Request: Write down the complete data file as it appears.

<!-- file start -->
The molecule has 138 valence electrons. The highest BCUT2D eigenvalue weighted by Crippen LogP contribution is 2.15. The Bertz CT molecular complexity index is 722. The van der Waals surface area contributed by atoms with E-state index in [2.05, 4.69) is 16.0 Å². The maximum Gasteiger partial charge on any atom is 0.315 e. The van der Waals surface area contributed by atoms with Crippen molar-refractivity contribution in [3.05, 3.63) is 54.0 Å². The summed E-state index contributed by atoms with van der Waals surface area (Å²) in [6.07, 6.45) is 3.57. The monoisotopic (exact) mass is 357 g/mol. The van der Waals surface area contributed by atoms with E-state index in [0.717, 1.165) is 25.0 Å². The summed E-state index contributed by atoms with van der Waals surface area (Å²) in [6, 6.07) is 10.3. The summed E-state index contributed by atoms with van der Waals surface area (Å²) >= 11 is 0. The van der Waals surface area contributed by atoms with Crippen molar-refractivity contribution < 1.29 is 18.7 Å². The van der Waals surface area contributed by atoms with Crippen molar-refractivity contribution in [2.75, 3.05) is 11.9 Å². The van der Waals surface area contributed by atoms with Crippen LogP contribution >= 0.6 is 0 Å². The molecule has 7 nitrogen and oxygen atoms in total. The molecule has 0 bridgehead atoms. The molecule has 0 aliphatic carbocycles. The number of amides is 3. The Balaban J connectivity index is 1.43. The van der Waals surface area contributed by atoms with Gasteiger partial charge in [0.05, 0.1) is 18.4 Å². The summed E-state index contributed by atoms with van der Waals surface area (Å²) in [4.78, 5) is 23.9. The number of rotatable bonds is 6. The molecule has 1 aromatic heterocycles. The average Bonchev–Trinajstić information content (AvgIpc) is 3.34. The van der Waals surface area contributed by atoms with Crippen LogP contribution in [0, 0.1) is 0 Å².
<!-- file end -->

The molecule has 138 valence electrons. The highest BCUT2D eigenvalue weighted by Crippen LogP contribution is 2.15. The Bertz CT molecular complexity index is 722. The van der Waals surface area contributed by atoms with E-state index in [2.05, 4.69) is 16.0 Å². The maximum Gasteiger partial charge on any atom is 0.315 e. The van der Waals surface area contributed by atoms with Crippen molar-refractivity contribution in [3.05, 3.63) is 54.0 Å². The summed E-state index contributed by atoms with van der Waals surface area (Å²) in [6.07, 6.45) is 3.57. The monoisotopic (exact) mass is 357 g/mol. The van der Waals surface area contributed by atoms with E-state index in [0.717, 1.165) is 25.0 Å². The summed E-state index contributed by atoms with van der Waals surface area (Å²) in [6, 6.07) is 10.3. The summed E-state index contributed by atoms with van der Waals surface area (Å²) >= 11 is 0. The van der Waals surface area contributed by atoms with Crippen molar-refractivity contribution < 1.29 is 18.7 Å². The van der Waals surface area contributed by atoms with Crippen molar-refractivity contribution in [2.75, 3.05) is 11.9 Å². The van der Waals surface area contributed by atoms with Crippen LogP contribution >= 0.6 is 0 Å². The molecule has 7 nitrogen and oxygen atoms in total. The molecule has 0 bridgehead atoms. The molecule has 0 aliphatic carbocycles. The number of amides is 3. The Balaban J connectivity index is 1.43. The van der Waals surface area contributed by atoms with Gasteiger partial charge in [0.05, 0.1) is 18.4 Å². The summed E-state index contributed by atoms with van der Waals surface area (Å²) in [4.78, 5) is 23.9. The number of rotatable bonds is 6. The molecule has 1 aromatic heterocycles. The average Bonchev–Trinajstić information content (AvgIpc) is 3.34. The van der Waals surface area contributed by atoms with Crippen LogP contribution in [0, 0.1) is 0 Å².